What You Should Know About Job Crafting

How job crafting can help employees take charge of their careers and create new meaning at work

What do you think motivates people to get up in the morning and go to work? There are a few answers to this question. At Let’s Talk Talent (LTT), we believe there are several key internal drivers, whether it’s the feeling of belonging to a community of peers, the idea of working for a higher purpose or the opportunity to develop their career. Job crafting taps into purpose, and gives individuals the opportunity to identify their own personal drivers, and tweak their role in a way that makes it more fulfilling for them. Intrigued? Here’s how it works.

Engagement and motivation as key profit generators

Having an engaged workforce matters, and it is essential for businesses to survive and thrive. Not only does it generate higher profits (business units with engaged workers have seen a 23% increase in profit, it is also a necessary precursor to innovation. Many businesses are currently struggling to generate engagement and to increase motivation, two metrics which are at an all-time low on a global scale. So, what can be done?

The concept of job crafting, which has been around for several years, is currently picking up steam and at LTT, we can understand why. This trend is something that perfectly fits our 70/20/10 career development model. After all, if staff should be accountable for creating their own career path, shouldn’t they be given the autonomy they need to choose how to best do their jobs right now?

What is job crafting?

Traditionally, creating a job description has been a top-down process, with managers and HR professionals tailoring a role to the specific needs of the organisation. While this is a necessary process, it can be hard for candidates to find motivation on a daily basis when tasks have already been set and decided for them. Businesses worldwide are being faced with extremely low engagement levels, and phenomena such as the Great Resignation and Quiet Quitting have really brought this reality home. Research undertaken by Gallup shows that just 10% of UK workers reported feeling involved in and enthused by their work, while globally this figure barely rises above 23%. And believe it or not, Quiet Quitters make up 6 in 10 employees. That is to say that 60% of employees are just showing up and have given up on the idea of going above and beyond their job description.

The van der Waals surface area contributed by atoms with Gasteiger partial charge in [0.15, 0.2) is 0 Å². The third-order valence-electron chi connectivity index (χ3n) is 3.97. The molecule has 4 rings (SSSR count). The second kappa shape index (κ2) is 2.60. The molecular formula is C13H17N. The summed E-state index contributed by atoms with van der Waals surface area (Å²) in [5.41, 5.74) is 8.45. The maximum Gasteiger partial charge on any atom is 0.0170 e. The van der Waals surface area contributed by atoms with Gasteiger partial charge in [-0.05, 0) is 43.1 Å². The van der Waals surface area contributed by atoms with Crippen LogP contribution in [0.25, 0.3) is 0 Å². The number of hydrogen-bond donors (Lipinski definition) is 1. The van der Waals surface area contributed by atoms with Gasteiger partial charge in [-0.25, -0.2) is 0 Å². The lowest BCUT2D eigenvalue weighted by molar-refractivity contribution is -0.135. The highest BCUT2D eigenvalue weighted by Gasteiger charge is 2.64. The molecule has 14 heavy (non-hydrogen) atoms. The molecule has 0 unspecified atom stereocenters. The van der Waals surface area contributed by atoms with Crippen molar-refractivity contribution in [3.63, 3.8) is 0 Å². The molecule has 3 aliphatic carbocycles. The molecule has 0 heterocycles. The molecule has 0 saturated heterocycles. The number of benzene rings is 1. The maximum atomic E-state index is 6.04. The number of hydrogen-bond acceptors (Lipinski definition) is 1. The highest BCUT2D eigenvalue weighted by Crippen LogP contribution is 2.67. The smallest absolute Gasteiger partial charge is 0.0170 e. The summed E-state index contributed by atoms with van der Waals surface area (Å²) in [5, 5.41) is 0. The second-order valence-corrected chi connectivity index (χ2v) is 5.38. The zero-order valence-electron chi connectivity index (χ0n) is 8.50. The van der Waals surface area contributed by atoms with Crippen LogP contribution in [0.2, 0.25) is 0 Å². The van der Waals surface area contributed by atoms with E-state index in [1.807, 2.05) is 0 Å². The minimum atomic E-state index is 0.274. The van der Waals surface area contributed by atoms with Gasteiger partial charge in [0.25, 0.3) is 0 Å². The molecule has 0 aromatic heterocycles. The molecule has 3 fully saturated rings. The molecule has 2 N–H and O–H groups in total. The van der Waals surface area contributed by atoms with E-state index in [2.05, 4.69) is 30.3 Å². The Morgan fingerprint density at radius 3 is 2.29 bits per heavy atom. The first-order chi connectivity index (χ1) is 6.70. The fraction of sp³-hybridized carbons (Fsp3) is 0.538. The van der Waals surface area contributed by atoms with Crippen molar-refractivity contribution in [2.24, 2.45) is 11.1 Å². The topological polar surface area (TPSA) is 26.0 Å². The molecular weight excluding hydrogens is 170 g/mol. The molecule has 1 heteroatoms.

At LTT, we know that finding purpose at work is a key motivation driver. We also know that motivation is deeply personal, and that what works for one person may not work for the next. Job crafting is an employee-led, personalised approach and can bring out the best in people as staff are free to explore what brings them joy at work. Does this mean businesses should just let employees freely decide what they do and do not do? Is job crafting just about letting staff take on whatever brings them joy and forget about the boring stuff they don’t fancy doing?